Chris Moore, a highly celebrated illustrator makes a comment: "The market certainly isn't as fertile as it used to be. I wouldn't say it necessarily happened at the expense of sci-fi, but fantasy does seem to have taken over."

The most recent Starwars trilogy performed well at the box office, of course, but failed to connect with the audience unlike the first three, and crucially failed to inspire studio confidence in further sci-fi epics."

In the book world, there seems to be a lack of new sci-fi authors breaking through, and even diminished interest in classics."

My thoughts:
Well, what can I say? Starwars is actually a different sort of monster - its self-financed by Lucas... but still, it wasn't as influential as the original trilogy. *Sigh* So people don't like to read the ol' H.G. Wells stuff anymore? Ah, what can I say? With films like the Hobbit on the horizon, and a few others, I wonder if there will ever be a big sci-fi epic on screen... Unless it happens to be Transformers - but is that really sci-fi, or a big toy commercial? Bah!

In the publishing world there's also been a move away from the traditional book cover... Books with a more traditional kind of sci-fi art weren't perceived as something the average Joe wanted to read, so publishers started to package he books in a more anonymous way. I think that's backfired to a certain extent."

My thoughts:
That... I didn't notice. What I did notice however is that fantasy novels never followed that path. You know its a fantasy novel because there's always a dragon or a dwarf or elf or whatever on the cover. You know?

Are the covers for the Warhammer 40k's Horus Heresy novel series could be a step in the right direction? They got rid of the whole "Warhammer 40,000" logo thing, and now it just says... well... the title. Is that good enough for the average Joe to pick it up?

I think the draw is the cover art itself. At least the guys who published this thing got a real talented artist. But without overtly saying its a sci-fi novel, is the cover effective? (Personally, I feel it gives the series class, just what the genre needs)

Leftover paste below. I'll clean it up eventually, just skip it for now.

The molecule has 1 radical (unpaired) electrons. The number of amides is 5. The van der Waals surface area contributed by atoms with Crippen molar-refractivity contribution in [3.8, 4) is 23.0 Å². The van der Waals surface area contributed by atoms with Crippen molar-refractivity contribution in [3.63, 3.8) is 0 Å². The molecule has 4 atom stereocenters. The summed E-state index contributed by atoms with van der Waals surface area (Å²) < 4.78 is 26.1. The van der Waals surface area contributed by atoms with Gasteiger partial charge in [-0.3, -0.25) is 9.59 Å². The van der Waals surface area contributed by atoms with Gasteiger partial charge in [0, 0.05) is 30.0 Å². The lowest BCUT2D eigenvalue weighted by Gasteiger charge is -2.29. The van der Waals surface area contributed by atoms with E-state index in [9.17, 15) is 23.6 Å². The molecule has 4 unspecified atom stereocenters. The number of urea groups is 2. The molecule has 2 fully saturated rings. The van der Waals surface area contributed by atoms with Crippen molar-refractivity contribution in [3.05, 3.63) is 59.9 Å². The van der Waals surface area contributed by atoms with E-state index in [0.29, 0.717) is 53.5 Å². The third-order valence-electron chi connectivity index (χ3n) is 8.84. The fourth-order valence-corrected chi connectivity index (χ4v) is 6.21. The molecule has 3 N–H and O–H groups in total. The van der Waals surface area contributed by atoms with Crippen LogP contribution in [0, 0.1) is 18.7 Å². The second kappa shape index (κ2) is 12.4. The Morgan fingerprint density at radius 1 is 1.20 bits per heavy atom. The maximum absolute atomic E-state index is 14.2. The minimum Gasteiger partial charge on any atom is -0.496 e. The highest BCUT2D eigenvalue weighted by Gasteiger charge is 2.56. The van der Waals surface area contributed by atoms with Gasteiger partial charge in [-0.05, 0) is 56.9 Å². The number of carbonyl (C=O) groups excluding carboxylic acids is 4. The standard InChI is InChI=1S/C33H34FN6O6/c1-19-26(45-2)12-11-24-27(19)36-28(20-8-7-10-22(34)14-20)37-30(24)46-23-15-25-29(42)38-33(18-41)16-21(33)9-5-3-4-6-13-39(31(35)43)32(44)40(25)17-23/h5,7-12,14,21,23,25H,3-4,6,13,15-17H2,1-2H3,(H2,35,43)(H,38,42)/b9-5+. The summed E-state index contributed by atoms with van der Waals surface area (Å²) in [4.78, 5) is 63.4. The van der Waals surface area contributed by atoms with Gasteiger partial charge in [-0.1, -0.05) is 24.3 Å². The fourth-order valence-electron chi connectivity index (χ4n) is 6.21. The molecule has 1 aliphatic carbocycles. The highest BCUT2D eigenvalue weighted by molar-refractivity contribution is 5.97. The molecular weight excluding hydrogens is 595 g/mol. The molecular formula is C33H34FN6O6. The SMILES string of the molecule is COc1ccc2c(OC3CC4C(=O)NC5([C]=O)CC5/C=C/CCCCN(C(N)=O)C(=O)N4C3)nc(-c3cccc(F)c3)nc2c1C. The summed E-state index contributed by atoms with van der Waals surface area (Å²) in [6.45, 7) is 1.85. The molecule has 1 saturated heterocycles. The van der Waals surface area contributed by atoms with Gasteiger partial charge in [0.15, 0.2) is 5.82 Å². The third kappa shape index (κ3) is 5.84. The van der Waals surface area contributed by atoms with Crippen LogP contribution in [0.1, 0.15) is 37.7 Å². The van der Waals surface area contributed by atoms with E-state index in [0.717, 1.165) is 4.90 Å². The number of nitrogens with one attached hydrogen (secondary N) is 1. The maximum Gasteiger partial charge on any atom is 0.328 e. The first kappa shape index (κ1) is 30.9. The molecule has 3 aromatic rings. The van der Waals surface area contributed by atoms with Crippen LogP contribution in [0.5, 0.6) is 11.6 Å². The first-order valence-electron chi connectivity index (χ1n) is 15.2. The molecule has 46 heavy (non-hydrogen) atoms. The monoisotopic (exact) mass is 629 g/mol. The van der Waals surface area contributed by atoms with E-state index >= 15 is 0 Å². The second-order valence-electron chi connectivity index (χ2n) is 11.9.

A generic pic of a bunch of fantasy cosplayers! Cool?

"On the fan scene, go to a sci-fi convention and you might get 1000 people attending, whereas something like Fantasycon attracks 10,000. That says it all. People don't want to indulge in all the sci-fi technology."

My thoughts:
No comment. Although in my country, people go to cons primarily as anime characters. No fantasycons or whatever I'm afraid. Oh! People do dress up as stormtroopers...

Daniel Dociu's final words: "I hope that people wil start to look at the fantasy genre from a broader perspective, realising it can connect with audiences on a deeper level. It doesn't have to limit itself to elves in tights and orcs with bad teeth!"

My thoughts:
I suppose I could start writing about the weirder side of fantasy like Neil Gaiman or something... Nah. I'll let this thought simmer a bit. For now, I think I need a nice long break from all this. Lets all watch a short film based on the Halo franchise that failed to impress Hollywood execs. Doh!

1 Responses to Fantasy Killed The Sci-fi Star(wars)!

  1. Anonymous Says:
  2. Great work.